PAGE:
‘A Doll’s House’ reviews: An ‘impeccable’ production brings Jessica Chastain and Nora Helmer back to Broadway

Henrik Ibsen’s world-(in)famous play “A Doll’s House” has not been seen on Broadway in over 25 years, when Janet McTeer led a production under the direction of Anthony Page. Now, into the shoes of legendary character Nora Helmer steps Oscar winner Jessica Chastain, starring in a work adapted by Pulitzer Prize-finalist Amy Herzog and directed by Tony Award nominee Jamie Lloyd. “A Doll’s House” opened March 9 at the Hudson Theatre and will play through June 10, just one day before the Tonys.

Joining Chastain in Ibsen’s form-defining domestic drama about the oppressive gender politics of the so-called private sphere in nineteenth-century Norway are Emmy nominee Arian Moayed as her husband Torvald, Okieriete Onaodowan as the opportunistic Nils Krogstad, Michael Patrick Thornton as the sympathetic Dr. Rank, Jesmille Darbouze as Nora’s old friend Kristine Linde, and Tasha Lawrence as the Helmers’ nanny.

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“A Doll’s House” received mostly positive notices. Jesse Green (New York Times) gives the production a Critic’s Pick, calling it “incisive” and a “compelling, surgically precise revival” that is “chic and visually minimal.” He applauds Herzog’s adaptation, saying that her dialogue, “pruning the social floweriness and conversational whorls of Ibsen’s naturalism, gets right to the point of every line, leaving the text raw and red, as if exfoliated.” Though he quibbles with some of the supporting players, he commends star Chastain, who “beautifully” conveys all of Nora’s increasingly precarious situations and emotional state.

Peter Marks (Washington Post) also found the production an “impeccable revival,” writing that audiences will be “blown away by the attention that’s been given to elucidating conflict and exploring character.” He shares compliments for the entire cast, describing Moayed as “magnetic” for bringing “to Torvald a terrifying fury, slowly bubbling up like molten lava,” saying, “Darbouze and Thornton turn in outstanding portrayals,” and spotlighting Chastain’s “smashingly fine-tuned performance.”

Not all of the critics were as effusive, though. Jackson McHenry (Vulture), for one, says that in this production, the “just-the-bones approach makes for thin broth.” He thinks director Lloyd “over-eggs the dread, distorting your ability to get subtext.” Even so, he does give kudos to Moayed as “a believably insecure mansplainer in skinny jeans,” Onaodowan, who “brings out the sadness in Nils,” and Thornton, who “lends a sweetness to his Dr. Rank.” The end of his review also crucially hints at a key visual in the staging that doesn’t play perfectly to every seat in the house.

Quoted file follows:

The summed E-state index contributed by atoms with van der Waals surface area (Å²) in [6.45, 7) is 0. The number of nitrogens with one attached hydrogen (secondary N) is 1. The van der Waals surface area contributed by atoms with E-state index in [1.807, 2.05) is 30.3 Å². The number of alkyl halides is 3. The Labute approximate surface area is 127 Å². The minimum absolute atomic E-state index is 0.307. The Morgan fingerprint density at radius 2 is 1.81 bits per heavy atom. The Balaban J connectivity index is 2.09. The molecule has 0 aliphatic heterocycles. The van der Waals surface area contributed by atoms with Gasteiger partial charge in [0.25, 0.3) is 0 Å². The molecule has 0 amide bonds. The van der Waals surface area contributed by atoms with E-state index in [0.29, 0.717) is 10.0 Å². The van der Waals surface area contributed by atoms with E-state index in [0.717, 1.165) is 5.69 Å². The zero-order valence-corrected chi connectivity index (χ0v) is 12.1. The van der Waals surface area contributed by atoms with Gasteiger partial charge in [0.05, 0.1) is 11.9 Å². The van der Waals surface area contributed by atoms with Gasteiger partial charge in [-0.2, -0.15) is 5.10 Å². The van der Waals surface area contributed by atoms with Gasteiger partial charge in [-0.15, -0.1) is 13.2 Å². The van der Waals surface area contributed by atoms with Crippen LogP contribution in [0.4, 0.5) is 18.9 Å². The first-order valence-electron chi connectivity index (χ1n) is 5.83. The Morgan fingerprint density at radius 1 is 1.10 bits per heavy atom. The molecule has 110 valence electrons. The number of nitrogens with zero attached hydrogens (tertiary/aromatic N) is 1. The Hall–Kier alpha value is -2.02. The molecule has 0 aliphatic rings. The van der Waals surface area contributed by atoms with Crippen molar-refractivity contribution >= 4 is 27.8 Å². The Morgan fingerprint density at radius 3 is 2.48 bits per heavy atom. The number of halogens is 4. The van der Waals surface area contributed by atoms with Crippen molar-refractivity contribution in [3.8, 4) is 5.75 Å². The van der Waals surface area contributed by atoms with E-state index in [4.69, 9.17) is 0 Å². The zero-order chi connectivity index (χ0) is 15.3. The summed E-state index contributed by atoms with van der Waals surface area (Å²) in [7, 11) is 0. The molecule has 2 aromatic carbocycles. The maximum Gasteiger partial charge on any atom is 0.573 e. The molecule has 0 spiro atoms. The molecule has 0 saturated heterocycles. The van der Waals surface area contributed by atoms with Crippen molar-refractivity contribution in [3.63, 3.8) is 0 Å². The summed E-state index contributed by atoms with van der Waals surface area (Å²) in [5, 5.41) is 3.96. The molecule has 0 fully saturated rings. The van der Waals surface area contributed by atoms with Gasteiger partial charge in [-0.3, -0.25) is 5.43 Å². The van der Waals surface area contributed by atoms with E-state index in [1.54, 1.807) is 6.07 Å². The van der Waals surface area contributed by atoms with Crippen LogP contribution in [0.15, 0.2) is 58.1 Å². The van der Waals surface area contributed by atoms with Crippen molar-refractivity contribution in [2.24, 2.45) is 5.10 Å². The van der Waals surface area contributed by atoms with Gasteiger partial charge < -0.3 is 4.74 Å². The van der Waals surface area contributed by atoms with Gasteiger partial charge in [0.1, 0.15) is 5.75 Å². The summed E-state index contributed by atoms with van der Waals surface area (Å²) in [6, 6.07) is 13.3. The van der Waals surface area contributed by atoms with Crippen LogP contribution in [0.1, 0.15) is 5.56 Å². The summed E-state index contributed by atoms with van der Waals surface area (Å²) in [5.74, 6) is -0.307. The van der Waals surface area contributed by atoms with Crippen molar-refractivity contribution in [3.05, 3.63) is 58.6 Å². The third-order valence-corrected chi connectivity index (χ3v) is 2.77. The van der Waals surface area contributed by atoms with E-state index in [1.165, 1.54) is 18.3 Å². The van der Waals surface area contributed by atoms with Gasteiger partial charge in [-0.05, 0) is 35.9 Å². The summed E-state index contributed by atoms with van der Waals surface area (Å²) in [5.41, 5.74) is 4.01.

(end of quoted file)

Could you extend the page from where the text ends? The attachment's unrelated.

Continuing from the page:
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If Lloyd’s approach sounds familiar, it is because his work here largely draws on an arsenal he previously deployed to great effect in his recent, stark remounting of Harold Pinter’s “Betrayal.” That 2019 production earned four Tony nominations, including Best Revival, Actor (Tom Hiddleston), Director, and Scenic Design (Soutra Gilmour, who did the set and collaborated with Enver Chakartash on the costumes for “Doll’s House”). His take on Ibsen will likely fare just as well come the nominations announcement in May, if not even better. Since Tony nominators embraced his similarly minimalist take on Pinter with a Director nomination, they could very easily do the same this time around, especially as a counterpoint in a season with lush realism in “Leopoldstadt” and technical marvels like “Life of Pi.”

With only five eligible revivals opening this 2022-23 Broadway season, the Best Revival category will have three nominees, barring any statistical ties. “A Doll’s House” is a strong contender — but not a lock — for one of those slots, especially given the strong responses to revivals of “Death of a Salesman,” “The Piano Lesson,” “Topdog/Underdog,” and “Ohio State Murders.” Chastain, meanwhile, will make a very strong claim for her first Tony nomination. She will compete for one of four slots with Jodie Comer (“Prima Facie”), Audra McDonald (“Ohio State Murders”), Adrienne Warren (“Room”), Laura Linney and Jessica Hecht (“Summer, 1976”), and Zoe Wanamaker (“Pictures From Home”), and could very likely take home her first award, too. In the Featured categories, look out for not only previous nominee Moayed, who drew Tony attention in the past for “Bengal Tiger at the Baghdad Zoo,” but also standout Thornton.

In the design categories, the production’s sparse set may not seem like an obvious nominee for Scenic Design — and indeed, there are almost two dozen productions vying for one of the five slots in these design categories — but Gilmour’s work on “Betrayal” did earn her a nomination in the past, albeit in a truncated season. Lighting Designer Jon Clark just won his first Tony for “The Lehman Trilogy” last year and could return to defend his title, but some reviewers did quibble with how the lighting is utilized in some moments in this production. “A Doll’s House” does seem like a solid contender for Sound Design, though, because of how it amplifies the nuances of Ibsen and Herzog’s words to magnetic effect. Marks describes the work of Ben and Max Ringham as “so sensitive that we hear every syllable, every gasp.”

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